'Storm Worm' Email Virus returns, raising fears of fresh Spam Flood
April 14, 2007
The Storm Worm has returned. This email virus, which first attacked in January 2007, tries to trick recipients into opening an executable attachment file that can hijack their computers. Security companies have said that Storm Worm has managed to quickly drive global virus levels 60 times higher than their daily average.
Security firm Postini has said that the reported increases were based on the compilation of over 2 billion messages per day!
According to warning notices from Postini as well as VeriSign, which also has been following the threat, Storm Worm can be installed by clicking on the email executable attachment file which installs a rootkit with anti-security measures that mask the malicious software's presence from virus scans and shut down security programs that may be running.
Once installed on a personal computer, Storm Worm takes control of the machine by adding the infected PC to a "bot army" of compromised computers that are connected to a custom peer-to-pear network where it can download new updates, upload personal information from the compromised computer, and scan e-mail addresses to send out spam to further the attacks.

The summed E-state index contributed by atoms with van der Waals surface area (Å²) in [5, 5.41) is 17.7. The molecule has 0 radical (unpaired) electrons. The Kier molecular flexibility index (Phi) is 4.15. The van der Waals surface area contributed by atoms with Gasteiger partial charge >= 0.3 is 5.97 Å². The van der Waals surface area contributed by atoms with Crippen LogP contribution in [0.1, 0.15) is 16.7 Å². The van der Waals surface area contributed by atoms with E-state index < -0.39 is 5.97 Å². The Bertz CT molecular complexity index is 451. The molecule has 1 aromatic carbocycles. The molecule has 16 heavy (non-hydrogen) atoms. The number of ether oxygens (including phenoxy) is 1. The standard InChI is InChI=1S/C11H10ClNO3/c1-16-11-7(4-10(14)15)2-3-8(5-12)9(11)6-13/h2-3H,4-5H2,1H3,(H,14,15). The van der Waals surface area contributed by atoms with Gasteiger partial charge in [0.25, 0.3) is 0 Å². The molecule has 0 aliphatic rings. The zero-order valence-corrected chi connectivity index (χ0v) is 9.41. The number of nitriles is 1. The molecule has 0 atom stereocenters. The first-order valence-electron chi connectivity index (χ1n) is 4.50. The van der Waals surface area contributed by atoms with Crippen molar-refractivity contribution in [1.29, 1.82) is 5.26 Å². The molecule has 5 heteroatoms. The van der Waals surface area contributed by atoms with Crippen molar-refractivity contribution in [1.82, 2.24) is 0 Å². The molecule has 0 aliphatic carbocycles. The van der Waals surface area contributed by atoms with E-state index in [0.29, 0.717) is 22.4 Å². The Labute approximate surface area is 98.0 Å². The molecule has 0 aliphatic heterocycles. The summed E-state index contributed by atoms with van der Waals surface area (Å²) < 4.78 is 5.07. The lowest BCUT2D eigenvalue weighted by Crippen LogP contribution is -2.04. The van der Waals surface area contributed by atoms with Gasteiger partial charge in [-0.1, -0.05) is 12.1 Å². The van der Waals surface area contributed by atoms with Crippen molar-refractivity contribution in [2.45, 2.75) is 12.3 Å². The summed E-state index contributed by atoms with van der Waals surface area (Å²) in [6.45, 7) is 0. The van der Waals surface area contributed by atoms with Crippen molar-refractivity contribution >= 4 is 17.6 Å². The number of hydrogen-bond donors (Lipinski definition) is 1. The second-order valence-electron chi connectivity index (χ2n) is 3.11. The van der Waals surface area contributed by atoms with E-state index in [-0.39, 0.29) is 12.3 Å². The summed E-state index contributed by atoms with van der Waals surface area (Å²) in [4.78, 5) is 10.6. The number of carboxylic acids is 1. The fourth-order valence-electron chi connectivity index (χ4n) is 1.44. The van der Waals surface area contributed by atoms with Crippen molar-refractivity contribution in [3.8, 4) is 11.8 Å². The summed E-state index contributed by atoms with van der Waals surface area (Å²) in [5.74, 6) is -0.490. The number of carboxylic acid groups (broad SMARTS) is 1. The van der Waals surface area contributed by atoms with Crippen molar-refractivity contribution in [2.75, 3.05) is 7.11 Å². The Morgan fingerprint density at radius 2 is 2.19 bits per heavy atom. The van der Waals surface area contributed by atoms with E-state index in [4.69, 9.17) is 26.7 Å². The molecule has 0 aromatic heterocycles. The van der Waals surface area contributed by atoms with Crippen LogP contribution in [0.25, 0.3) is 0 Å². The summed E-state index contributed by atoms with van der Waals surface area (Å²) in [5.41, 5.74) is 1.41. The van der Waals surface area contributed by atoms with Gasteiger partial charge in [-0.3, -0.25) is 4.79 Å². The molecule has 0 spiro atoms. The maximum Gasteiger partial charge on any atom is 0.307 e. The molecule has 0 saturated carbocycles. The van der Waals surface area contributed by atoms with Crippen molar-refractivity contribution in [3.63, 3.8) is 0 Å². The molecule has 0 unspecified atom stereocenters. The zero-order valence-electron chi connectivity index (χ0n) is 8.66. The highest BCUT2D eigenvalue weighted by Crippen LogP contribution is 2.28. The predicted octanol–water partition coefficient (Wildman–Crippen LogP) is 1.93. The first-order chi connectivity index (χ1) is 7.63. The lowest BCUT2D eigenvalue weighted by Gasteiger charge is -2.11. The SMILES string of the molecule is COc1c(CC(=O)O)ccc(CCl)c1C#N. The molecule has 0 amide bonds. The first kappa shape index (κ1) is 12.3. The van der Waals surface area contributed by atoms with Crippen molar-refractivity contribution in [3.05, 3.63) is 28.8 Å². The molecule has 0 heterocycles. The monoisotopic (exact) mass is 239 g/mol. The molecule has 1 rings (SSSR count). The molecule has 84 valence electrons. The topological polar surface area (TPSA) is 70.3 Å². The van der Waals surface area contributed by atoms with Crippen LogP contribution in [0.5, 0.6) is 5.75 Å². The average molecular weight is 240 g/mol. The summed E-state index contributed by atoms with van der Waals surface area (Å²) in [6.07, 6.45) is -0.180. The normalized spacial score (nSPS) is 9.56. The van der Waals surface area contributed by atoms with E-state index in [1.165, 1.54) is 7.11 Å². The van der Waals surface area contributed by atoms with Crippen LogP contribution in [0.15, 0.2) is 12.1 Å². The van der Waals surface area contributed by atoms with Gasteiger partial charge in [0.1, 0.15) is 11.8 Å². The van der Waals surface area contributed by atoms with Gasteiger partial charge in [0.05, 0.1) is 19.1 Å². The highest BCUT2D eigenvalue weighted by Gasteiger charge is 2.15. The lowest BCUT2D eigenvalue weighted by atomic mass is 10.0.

The current Storm Worm spree began around 3 a.m. PDT on Thursday 12th. Initially, the messages contained subject lines including the word "love", urging the users to click on a file attachment, which would install the virus. But soon, the subject lines began to mutate, giving users the impression that an e-mail was being sent by a technical support group helping them avoid a virus. The names and size of the virus file also mutate as e-mails were passed from person to person.
John McDonald, head of antivirus firm Symantec's Asia-Pacific security response unit, says the virus hides behind a password because this stops it being scanned by antivirus software.
The infected computer can hardly be notice. To the user of an infected PC, "it appears as if nothing has happened," said Adam Swidler, senior manager of solutions marketing at Postini.
The virus can be detected by up-to-date antivirus software. Its spread can be control by most Internet providers using up-to-date virus filters. These filters should stop it before it reaches inboxes.
However, the best solution to avoid serious trouble, said Swidler, is to delete any e-mails with subject lines that refer to the worms or the word love. "Definitely don't click the attachments," he added.
Source: Tech Shout!